We’re all very familiar with Speedtest.net as the default service to check your internet speeds. Whether it be on a new device, after a router upgrade or while diagnosing nbn issues, testing your internet speed is something we’ll all likely need to do at some point.
A little over two years ago, Netflix launched FAST.com, an alternative speed test that’s free, fast, and simple. Just go to the site, and the speed test runs (without ads). Since the launch, Netflix says the site has experienced incredibly strong organic growth, with usage of FAST.com doubling over the past 7 months, and the site has now generated more than half a billion speed tests from around the world.
Netflix are expanding the service capabilities to address the feedback from users, adding the ability to measure connection latency and upload speed. Upload speed measures the speed of the connection for uploading data from a user’s device to the internet. Latency – which refers to the time it takes for data to travel from a user’s device to the server and back – will be measured on both unloaded and loaded connections. Unloaded latency measures the round-trip time of a request when there is no other traffic present on a user’s network, while loaded latency measures the round-trip time when data-heavy applications are being used on the network.
For example, let’s say you’re playing a game online on your computer. If you’re the only user on the network, then the time between your gaming action (like moving a mouse or clicking it) and the response from the gaming server will approximately match the unloaded latency measurement. However, if someone else is streaming a movie, backing up photos or performing other data-intensive tasks on the same network at the same time, your gaming response time would correspond to the loaded latency measurement. Ideally, those two values for unloaded and loaded latency should be close to each other. If not, that might explain your poor experience with latency sensitive applications (like gaming, video calls or web surfing) under heavy network usage, and you may want to check your home network setup (bufferbloat.net has useful recommendations) or consult with your ISP.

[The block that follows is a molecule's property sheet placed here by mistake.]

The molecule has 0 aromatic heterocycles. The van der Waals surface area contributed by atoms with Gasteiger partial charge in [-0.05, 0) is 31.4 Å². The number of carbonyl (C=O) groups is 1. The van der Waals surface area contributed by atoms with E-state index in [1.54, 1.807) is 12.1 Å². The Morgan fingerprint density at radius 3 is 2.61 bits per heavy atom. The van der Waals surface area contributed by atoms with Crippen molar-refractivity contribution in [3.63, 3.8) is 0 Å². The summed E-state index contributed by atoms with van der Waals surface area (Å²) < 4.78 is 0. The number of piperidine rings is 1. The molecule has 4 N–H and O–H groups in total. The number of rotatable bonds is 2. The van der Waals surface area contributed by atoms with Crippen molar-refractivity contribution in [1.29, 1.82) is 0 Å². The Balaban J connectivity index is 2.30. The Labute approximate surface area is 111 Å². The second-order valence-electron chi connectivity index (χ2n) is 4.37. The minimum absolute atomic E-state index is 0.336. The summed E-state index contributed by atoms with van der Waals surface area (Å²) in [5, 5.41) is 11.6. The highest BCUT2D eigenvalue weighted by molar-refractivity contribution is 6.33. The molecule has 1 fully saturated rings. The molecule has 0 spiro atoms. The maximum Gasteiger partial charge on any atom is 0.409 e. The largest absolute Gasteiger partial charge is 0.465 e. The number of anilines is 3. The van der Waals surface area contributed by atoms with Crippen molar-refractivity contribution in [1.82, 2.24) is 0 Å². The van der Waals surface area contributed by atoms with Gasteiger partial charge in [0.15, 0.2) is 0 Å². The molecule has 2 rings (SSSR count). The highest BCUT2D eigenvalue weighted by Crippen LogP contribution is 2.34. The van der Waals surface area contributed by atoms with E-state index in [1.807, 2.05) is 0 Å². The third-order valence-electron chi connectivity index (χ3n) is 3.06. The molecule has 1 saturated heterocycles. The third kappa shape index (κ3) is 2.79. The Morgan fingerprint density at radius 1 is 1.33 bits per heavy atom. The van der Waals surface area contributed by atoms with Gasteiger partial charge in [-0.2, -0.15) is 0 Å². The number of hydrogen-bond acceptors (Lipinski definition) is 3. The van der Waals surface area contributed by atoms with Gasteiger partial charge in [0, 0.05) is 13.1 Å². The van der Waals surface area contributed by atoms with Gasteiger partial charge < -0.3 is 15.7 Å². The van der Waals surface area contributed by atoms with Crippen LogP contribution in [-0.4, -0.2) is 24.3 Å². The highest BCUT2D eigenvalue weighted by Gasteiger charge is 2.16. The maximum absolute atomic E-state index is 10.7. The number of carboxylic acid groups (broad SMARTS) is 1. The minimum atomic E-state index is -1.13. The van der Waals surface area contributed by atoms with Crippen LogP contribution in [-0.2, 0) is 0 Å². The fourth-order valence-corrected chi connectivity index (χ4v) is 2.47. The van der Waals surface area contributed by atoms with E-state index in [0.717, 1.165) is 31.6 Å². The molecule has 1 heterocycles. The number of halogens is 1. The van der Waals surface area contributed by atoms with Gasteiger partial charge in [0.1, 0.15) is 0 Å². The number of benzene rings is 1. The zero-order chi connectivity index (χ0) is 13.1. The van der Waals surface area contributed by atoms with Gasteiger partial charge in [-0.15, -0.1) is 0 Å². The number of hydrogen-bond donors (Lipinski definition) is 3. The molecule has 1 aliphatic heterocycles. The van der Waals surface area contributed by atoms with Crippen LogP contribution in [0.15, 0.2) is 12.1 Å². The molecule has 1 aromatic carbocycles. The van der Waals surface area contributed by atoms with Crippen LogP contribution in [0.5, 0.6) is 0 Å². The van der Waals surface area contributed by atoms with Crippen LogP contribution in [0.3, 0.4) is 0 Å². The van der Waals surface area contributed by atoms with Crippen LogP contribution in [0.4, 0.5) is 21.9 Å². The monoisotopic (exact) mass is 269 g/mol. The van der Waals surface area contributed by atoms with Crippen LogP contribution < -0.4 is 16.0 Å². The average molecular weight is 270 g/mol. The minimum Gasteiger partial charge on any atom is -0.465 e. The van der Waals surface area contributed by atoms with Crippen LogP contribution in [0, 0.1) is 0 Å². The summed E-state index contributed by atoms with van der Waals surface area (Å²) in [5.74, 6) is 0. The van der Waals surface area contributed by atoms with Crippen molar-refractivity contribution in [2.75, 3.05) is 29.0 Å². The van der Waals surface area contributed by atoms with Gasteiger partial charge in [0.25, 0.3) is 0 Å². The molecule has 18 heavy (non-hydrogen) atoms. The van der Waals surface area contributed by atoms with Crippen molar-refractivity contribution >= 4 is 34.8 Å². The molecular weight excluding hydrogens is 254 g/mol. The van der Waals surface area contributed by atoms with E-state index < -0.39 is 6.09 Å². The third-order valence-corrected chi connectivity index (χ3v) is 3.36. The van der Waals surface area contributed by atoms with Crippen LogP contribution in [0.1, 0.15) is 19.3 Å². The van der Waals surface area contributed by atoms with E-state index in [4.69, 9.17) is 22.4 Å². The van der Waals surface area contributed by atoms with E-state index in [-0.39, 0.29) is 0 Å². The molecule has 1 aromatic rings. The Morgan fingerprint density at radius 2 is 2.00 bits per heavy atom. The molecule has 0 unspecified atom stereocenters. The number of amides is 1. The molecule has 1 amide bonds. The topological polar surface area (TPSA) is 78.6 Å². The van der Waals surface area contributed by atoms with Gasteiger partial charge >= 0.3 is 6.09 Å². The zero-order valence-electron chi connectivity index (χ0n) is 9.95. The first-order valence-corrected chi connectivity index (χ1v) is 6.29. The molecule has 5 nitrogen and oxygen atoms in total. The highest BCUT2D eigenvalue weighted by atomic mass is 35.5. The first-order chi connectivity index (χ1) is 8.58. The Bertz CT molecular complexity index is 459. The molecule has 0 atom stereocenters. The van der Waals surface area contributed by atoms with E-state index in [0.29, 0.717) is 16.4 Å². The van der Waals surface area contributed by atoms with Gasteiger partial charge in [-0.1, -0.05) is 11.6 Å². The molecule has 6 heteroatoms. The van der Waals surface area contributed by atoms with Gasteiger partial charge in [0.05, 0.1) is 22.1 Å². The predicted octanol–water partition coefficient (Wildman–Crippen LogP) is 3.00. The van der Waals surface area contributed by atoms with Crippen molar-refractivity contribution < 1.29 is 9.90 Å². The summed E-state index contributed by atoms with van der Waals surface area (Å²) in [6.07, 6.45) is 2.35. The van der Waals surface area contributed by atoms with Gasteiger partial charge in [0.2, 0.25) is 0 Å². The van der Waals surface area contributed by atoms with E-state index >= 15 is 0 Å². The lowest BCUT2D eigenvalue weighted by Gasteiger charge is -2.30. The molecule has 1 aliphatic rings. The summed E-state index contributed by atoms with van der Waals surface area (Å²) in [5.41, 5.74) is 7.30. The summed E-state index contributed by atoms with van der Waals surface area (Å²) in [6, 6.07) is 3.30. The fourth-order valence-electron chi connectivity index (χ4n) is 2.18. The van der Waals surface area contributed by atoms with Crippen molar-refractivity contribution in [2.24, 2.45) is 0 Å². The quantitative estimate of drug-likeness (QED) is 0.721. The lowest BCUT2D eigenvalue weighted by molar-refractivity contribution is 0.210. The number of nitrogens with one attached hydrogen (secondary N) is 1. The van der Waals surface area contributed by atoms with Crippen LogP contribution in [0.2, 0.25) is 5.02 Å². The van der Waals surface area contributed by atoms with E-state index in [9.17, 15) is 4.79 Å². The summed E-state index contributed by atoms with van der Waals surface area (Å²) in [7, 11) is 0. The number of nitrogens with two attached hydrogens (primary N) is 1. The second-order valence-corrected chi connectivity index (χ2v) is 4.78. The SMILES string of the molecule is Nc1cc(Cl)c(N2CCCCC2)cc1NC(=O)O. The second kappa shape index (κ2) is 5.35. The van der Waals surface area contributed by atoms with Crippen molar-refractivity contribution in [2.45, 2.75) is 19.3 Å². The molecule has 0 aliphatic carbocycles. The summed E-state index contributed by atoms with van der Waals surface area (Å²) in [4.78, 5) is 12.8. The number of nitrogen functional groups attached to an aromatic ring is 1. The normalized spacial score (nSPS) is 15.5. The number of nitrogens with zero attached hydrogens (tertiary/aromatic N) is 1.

We all want a faster, better internet, yet internet speeds vary greatly and can be affected by other users on your network, or congestion with your internet service provider. We’re adding these new measurements to FAST.com so that consumers will have a more comprehensive view of their internet connection speed at any given time.
As FAST.com grows, we’ll continue to listen to feedback from our users to ensure that the tool is useful and valuable. And no matter what, we’ll always keep the design of FAST.com clean and ad-free.
With two key ways to check your internet speeds, each using their own proprietary algorithms you now have an issue, which one do you trust. That’s a difficult answer because they do differ considerably. My suggestion would be to pick a service and stick to it, as often the results are relevant by comparing over time.